Paris is the economic hub of France, generating nearly a third of the country’s GDP, and the city has served as the birthplace of dozens of hot start-ups. Despite its attractiveness, however, the city lags in one key measure: According to the “Global Start-up Ecosystem Report 2017” only 11% of start-ups in Paris have founders from outside the country, compared to 46% in Silicon Valley, 42% in London or 43% in Berlin.
Cities and regions in Europe are competing for new businesses and are trying to create a fertile entrepreneurial ecosystem, yet we know little about why entrepreneurs decide to launch their venture in a particular place – that influence founders’ choices. With these questions in mind, we started a small survey as part of a master’s thesis. We were specifically interested in the opinion of entrepreneurs who founded ventures outside France. Twenty-five entrepreneurs answered the survey: seven were from Italy, seven from France, two from the USA, two from India, and one each from Austria, China, Denmark, Germany, Greece, India, Spain and Portugal. Fourteen respondents were first-time entrepreneurs while eleven were serial entrepreneurs, having already started two ventures or more. Thirteen of those founded their venture in the UK, eight in the US and two in Germany.
When looking at all respondents, “start-up experience” was the main driver (average is 4.12 out of 5) in choosing a city/region where to start a company, followed by “performance” (3.68/5), “funding” (3.6/5), “market reach” (3.64/5), “access to talent” (2,84/5), “personal reasons” (2.92/5), and “housing and living costs” (1.64/5). The main reasons for not choosing Paris were “perceived Internationality” (11), “poor start-up experience” (10), “lack of funding” (8), “poor performance” (7), “limited market reach” (6), “personal reasons” (5), “house and living costs” (2).
A deeper look
Looking closer at the data, serial entrepreneurs and first-time entrepreneurs had a significantly different approach to the question of where to start. In general, serial entrepreneurs emphasised factors such as funding, performance, and start-up experience. Experienced entrepreneurs were more aware of the venture-capital environment and performance-orientation, and therefore opted for better-funded start-up ecosystems such as London, Silicon Valley or New York. A French cofounder of a start-up focusing on renewable energy, based in the US and operating in Kenya, stated that the decision of registering the company in the US was mainly based on monetary aspects (funding, exit opportunities) and start-up experience:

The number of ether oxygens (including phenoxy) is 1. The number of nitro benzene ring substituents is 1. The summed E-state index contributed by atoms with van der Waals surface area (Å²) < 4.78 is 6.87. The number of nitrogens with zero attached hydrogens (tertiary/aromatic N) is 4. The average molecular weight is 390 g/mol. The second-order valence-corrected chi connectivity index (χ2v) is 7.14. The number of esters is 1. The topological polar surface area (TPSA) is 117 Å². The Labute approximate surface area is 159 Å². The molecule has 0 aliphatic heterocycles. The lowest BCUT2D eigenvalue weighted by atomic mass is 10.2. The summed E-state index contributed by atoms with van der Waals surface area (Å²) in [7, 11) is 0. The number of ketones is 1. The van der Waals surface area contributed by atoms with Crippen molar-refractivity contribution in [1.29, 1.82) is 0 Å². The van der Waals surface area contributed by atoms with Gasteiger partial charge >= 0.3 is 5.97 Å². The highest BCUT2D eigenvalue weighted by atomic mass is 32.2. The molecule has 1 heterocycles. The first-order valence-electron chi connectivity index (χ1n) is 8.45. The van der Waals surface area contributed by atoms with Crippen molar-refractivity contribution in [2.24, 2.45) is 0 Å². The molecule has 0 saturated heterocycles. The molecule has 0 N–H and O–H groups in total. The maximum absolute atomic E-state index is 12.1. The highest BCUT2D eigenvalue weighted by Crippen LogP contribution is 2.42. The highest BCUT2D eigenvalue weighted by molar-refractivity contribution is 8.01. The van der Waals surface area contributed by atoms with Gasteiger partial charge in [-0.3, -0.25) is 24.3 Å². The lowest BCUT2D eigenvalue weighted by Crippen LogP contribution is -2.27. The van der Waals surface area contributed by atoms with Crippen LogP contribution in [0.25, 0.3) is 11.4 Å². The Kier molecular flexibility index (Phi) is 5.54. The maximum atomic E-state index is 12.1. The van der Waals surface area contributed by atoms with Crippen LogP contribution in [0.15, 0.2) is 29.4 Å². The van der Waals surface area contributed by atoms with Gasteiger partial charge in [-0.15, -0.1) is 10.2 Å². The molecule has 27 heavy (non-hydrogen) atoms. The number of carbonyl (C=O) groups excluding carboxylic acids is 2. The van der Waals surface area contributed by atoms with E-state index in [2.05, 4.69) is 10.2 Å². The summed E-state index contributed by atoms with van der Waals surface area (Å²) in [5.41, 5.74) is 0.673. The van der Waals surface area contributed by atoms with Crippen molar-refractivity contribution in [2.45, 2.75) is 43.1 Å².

“In the U.S., everything is facilitated when you open a new business: company registration, network, investors and potential buyers are easier to get compared to the European scene.”
First-time entrepreneurs were sensible to more personal factors. Many choose a city because of personal connections (friends, network), and recent graduates were more sensitive to housing and living costs in choosing a city. Five out of 24 mentioned this factor as one of the two principal reasons why they didn’t choose Paris for opening their new business.
Why Paris can lose out
When entrepreneurs were asked to choose the two main reasons that prevented them from choosing Paris, “poor start-up experience” and “low perceived internationality (spread of English language)” were mentioned the most. A French co-founder of an e-commerce venture started at the Paris campus of ESCP Business School declared:
“We founded our start-up in the last semester of our master in Paris. In the team we are two French people [cf: a designer and a developer] taking care of the technical part and a German guy taking part of the commercial side of the business […] We moved to Berlin because it was very difficult for our business guy to talk to investors, clients and commercial partners.”
Other factors mentioned were “poor performance” and “lack of funding”. First-time entrepreneurs highlighted “personal reasons” and “high housing and living costs” far more than experienced entrepreneurs. Despite such criticism, respondents mentioned that Paris’ innovation ecosystem was growing fast and pursuing ambitious goals. Moreover, “inadequate talent pool” was mentioned by just two of the 25 respondents.
With only 25 respondents, this is a rather small sample. But the responses were consistent, and were confirmed in random follow-up interviews. Our findings could thus serve as the basis for a larger, more systematic study. In particular, the differentiation between first-time and serial entrepreneurs is an interesting avenue for future research.
This article was co-written with Fabrizio Curtale, a masters student at ESCP Europe.